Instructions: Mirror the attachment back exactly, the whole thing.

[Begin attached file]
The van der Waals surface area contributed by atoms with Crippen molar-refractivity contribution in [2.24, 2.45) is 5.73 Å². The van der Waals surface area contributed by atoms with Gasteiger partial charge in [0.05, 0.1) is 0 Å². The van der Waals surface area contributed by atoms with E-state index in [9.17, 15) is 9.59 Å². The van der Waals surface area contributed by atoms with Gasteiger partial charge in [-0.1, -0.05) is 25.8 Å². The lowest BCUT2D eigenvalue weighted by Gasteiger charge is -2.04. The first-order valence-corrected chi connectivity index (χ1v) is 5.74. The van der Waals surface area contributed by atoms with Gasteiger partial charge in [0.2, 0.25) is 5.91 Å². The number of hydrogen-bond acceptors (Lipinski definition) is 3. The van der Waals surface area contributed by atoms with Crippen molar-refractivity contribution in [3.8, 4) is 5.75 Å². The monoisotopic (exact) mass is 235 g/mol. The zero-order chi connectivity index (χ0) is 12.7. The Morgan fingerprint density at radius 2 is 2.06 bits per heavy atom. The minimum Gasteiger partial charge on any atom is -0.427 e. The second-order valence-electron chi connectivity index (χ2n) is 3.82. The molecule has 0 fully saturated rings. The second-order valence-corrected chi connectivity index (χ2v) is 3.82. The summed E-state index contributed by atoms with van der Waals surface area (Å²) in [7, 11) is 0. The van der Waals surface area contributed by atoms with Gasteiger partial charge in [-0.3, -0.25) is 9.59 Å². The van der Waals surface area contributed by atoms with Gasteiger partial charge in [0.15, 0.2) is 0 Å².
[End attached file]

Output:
The van der Waals surface area contributed by atoms with Crippen molar-refractivity contribution in [2.24, 2.45) is 5.73 Å². The van der Waals surface area contributed by atoms with Gasteiger partial charge in [0.05, 0.1) is 0 Å². The van der Waals surface area contributed by atoms with E-state index in [9.17, 15) is 9.59 Å². The van der Waals surface area contributed by atoms with Gasteiger partial charge in [-0.1, -0.05) is 25.8 Å². The lowest BCUT2D eigenvalue weighted by Gasteiger charge is -2.04. The first-order valence-corrected chi connectivity index (χ1v) is 5.74. The van der Waals surface area contributed by atoms with Gasteiger partial charge in [0.2, 0.25) is 5.91 Å². The number of hydrogen-bond acceptors (Lipinski definition) is 3. The van der Waals surface area contributed by atoms with Crippen molar-refractivity contribution in [3.8, 4) is 5.75 Å². The monoisotopic (exact) mass is 235 g/mol. The zero-order chi connectivity index (χ0) is 12.7. The Morgan fingerprint density at radius 2 is 2.06 bits per heavy atom. The minimum Gasteiger partial charge on any atom is -0.427 e. The second-order valence-electron chi connectivity index (χ2n) is 3.82. The molecule has 0 fully saturated rings. The second-order valence-corrected chi connectivity index (χ2v) is 3.82. The summed E-state index contributed by atoms with van der Waals surface area (Å²) in [7, 11) is 0. The van der Waals surface area contributed by atoms with Gasteiger partial charge in [-0.3, -0.25) is 9.59 Å². The van der Waals surface area contributed by atoms with Gasteiger partial charge in [0.15, 0.2) is 0 Å².